Importance of Buoyancy Control

I often get the mistaken call enquiring how to get a driving license.
SCUBA Diving is actually very much like DRIVING A CAR: put your car on the road (buoyancy), load it with fuel (breathe), and drive around (dive).
This week we talk about BUOYANCY CONTROL. Without buoyancy control you are nowhere as a diver. Either you are (going) up (= POSITIVE buoyancy) or (going) down (= NEGATIVE buoyancy). The aim of every diver is to know just how much air to put into that jacket (or buoyancy control device ie BCD) to maintain NEUTRAL buoyancy and keep yourself at a certain depth (on the road).
The first thing we teach you is to study your BUOYANCY CONTROL DEVICE or Jacket, know all its parts, and how to Control your Buoyancy (how to use the inflator and deflator button).

Pressing the INFLATOR BUTTON to get some extra air in the jacket, is an easy one. You press and air will come. The trick is twofold: how often and how long do I press. You press once, wait for a few seconds, to allow the change in air volume to take effect on your buoyancy, and see what happens. If you are still sinking you repeat the process. Patience is the key here: divers who inflate too often or too long will always rise, it is important for you to give short little inputs and wait. Once you get the right amount of air you are set to dive at that depth.


Moreover I feel it is important to correct for negative buoyancy when you already are in a HORIZONTAL DIVING POSITION (to stay at your preferred depth). Your horizontal position together with the extra amount of air you put into the BCD allow both for a correction towards neutral buoyancy. First you go horizontal (first correction for negative buoyancy), then you inflate (second correction) to go neutral; a lot of students who do it the other way around tend to over inflate, and float back up after coming horizontal.

 DEFLATING your BCD to let some air out and go down is technically a bit more difficult as it requires a lot of VERTICAL POSITIONING! When I teach deflation (negative buoyancy) I always tell:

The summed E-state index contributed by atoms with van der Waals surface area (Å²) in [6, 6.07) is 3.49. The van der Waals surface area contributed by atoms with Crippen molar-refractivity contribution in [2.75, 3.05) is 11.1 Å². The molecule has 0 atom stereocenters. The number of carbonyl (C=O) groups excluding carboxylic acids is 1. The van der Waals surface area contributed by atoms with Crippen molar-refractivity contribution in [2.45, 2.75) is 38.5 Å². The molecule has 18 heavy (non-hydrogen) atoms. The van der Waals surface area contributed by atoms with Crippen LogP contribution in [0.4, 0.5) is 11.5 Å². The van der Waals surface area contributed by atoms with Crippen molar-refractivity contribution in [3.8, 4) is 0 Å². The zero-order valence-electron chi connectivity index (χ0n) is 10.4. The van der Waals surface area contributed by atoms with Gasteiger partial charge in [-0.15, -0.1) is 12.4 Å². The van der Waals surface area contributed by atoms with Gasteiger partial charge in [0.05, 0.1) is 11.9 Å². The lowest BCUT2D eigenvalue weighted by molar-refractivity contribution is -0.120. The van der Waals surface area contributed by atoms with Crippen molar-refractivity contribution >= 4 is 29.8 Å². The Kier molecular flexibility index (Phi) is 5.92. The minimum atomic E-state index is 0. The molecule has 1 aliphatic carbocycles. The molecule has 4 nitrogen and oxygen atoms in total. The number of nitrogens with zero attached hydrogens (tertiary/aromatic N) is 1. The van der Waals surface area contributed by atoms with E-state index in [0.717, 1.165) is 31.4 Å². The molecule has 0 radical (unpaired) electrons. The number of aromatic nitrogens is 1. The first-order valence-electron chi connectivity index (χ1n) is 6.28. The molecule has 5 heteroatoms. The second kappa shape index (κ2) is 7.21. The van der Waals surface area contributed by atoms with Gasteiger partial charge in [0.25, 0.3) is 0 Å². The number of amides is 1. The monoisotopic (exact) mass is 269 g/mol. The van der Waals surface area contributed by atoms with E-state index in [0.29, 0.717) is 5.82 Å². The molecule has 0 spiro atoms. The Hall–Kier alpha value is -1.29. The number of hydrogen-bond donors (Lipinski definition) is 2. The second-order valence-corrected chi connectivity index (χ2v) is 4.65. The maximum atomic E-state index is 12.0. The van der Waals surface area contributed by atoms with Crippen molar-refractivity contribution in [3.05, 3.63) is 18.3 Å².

1) Make sure you are in an UPRIGHT (upper) BODY POSITION (so that the air in your jacket can flow upwards). Maintaining a horizontal dive position will not help as the air has no incentive to flow out of your jacket (once you press the deflator button).
2) Make sure your DEFLATOR HOSE is UPRIGHT and fully stretched out (so the air can stream out of the hose). An obstruction or bend in the hose will again slow down the exit of air.
3) Make sure you PRESS the DEFLATOR BUTTON and LOOK up, so you actually allow the air to stream out (open the door) and see the bubbles coming out (a confirmation that you are actually deflating).

4) Finally you do this all when you are vertical WITHOUT you MOVING OR KICKING YOUR FINS. If at the time of vertical deflation you are still kicking the only way you are going is up and you want to descent!


 If you do all of the 4 above points correctly for negative buoyancy but you are not coming down, you will have to correct with your BREATHING. Either you are holding your breath, or are not breathing out enough to give you that initial drive down. (PS, if you are still not coming down after deflation and breathing out, it means you require some extra weight!). Please do not forget to EQUALIZE your ears on the way down.

Of course there is always the possibility of using your DUMP VALVES although I am not an advocate of this. The  level of buoyancy control is far less than when you use the deflator button, and reaching technical perfection in buoyancy control is paramount to become safe and comfortable diver.

Diving is PRESSURE, and the pressure CHANGES at every DEPTH, which in turn will have an effect on your BUOYANCY. If we are descending the pressure increases which in turn will compress the air in our jacket. This means that at deeper depth we sometimes need to put a bit more air, than at shallower depth, to stay neutrally buoyant. When we go back up, and the surrounding pressure reduces, the air in the jacket will expand, thus giving us a bit more positive buoyancy. Whenever you ascend, always be ready to release a bit of air to maintain your neutral buoyancy (or not go up too fast).
Once you are neutrally buoyant with the jacket (gross buoyancy), and want to maintain that perfect depth, the fine tuning of your buoyancy happens through your breath (fine buoyancy). Breathing I will explain in the next wisdom session.
Buoyancy control is an easy one: PATIENCE, PERSEVERANCE, BODY POSITIONING and TECHNICAL UNDERSTANDING of how to inflate / deflate your  BCD will get you where you exactly want to be.
Oh ja once you reach back to the surface after a beautiful dive is actually the only time you really push hard on this inflator button to fill the whole jacket with air, so you stay afloat and relaxed.
See you underwater!

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